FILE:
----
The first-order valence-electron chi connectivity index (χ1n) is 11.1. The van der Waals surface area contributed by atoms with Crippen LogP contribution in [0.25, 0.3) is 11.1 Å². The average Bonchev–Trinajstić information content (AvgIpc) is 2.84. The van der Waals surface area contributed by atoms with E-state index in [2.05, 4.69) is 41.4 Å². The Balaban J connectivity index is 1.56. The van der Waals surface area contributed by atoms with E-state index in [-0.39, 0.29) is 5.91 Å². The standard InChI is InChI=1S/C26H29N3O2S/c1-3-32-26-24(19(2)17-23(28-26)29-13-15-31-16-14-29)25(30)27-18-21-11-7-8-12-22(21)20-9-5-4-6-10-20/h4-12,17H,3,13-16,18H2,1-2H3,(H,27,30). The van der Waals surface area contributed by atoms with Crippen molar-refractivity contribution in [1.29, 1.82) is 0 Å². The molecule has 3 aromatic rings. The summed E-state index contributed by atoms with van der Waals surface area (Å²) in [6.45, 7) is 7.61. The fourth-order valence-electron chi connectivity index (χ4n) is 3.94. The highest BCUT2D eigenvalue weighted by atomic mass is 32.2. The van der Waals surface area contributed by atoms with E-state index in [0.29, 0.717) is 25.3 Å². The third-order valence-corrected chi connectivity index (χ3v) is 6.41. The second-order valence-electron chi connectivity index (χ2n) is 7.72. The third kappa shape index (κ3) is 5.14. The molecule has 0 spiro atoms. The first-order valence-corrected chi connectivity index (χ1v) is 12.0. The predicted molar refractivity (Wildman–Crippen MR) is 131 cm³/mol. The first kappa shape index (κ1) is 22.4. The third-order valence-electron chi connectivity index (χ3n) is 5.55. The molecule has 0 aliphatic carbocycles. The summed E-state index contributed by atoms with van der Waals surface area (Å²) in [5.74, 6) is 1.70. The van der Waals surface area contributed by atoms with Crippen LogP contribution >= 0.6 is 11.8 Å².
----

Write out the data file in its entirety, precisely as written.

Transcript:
The first-order valence-electron chi connectivity index (χ1n) is 11.1. The van der Waals surface area contributed by atoms with Crippen LogP contribution in [0.25, 0.3) is 11.1 Å². The average Bonchev–Trinajstić information content (AvgIpc) is 2.84. The van der Waals surface area contributed by atoms with E-state index in [2.05, 4.69) is 41.4 Å². The Balaban J connectivity index is 1.56. The van der Waals surface area contributed by atoms with E-state index in [-0.39, 0.29) is 5.91 Å². The standard InChI is InChI=1S/C26H29N3O2S/c1-3-32-26-24(19(2)17-23(28-26)29-13-15-31-16-14-29)25(30)27-18-21-11-7-8-12-22(21)20-9-5-4-6-10-20/h4-12,17H,3,13-16,18H2,1-2H3,(H,27,30). The van der Waals surface area contributed by atoms with Crippen molar-refractivity contribution in [1.29, 1.82) is 0 Å². The molecule has 3 aromatic rings. The summed E-state index contributed by atoms with van der Waals surface area (Å²) in [6.45, 7) is 7.61. The fourth-order valence-electron chi connectivity index (χ4n) is 3.94. The highest BCUT2D eigenvalue weighted by atomic mass is 32.2. The van der Waals surface area contributed by atoms with E-state index in [0.29, 0.717) is 25.3 Å². The third-order valence-corrected chi connectivity index (χ3v) is 6.41. The second-order valence-electron chi connectivity index (χ2n) is 7.72. The third kappa shape index (κ3) is 5.14. The molecule has 0 spiro atoms. The first-order valence-corrected chi connectivity index (χ1v) is 12.0. The predicted molar refractivity (Wildman–Crippen MR) is 131 cm³/mol. The first kappa shape index (κ1) is 22.4. The third-order valence-electron chi connectivity index (χ3n) is 5.55. The molecule has 0 aliphatic carbocycles. The summed E-state index contributed by atoms with van der Waals surface area (Å²) in [5.74, 6) is 1.70. The van der Waals surface area contributed by atoms with Crippen LogP contribution >= 0.6 is 11.8 Å².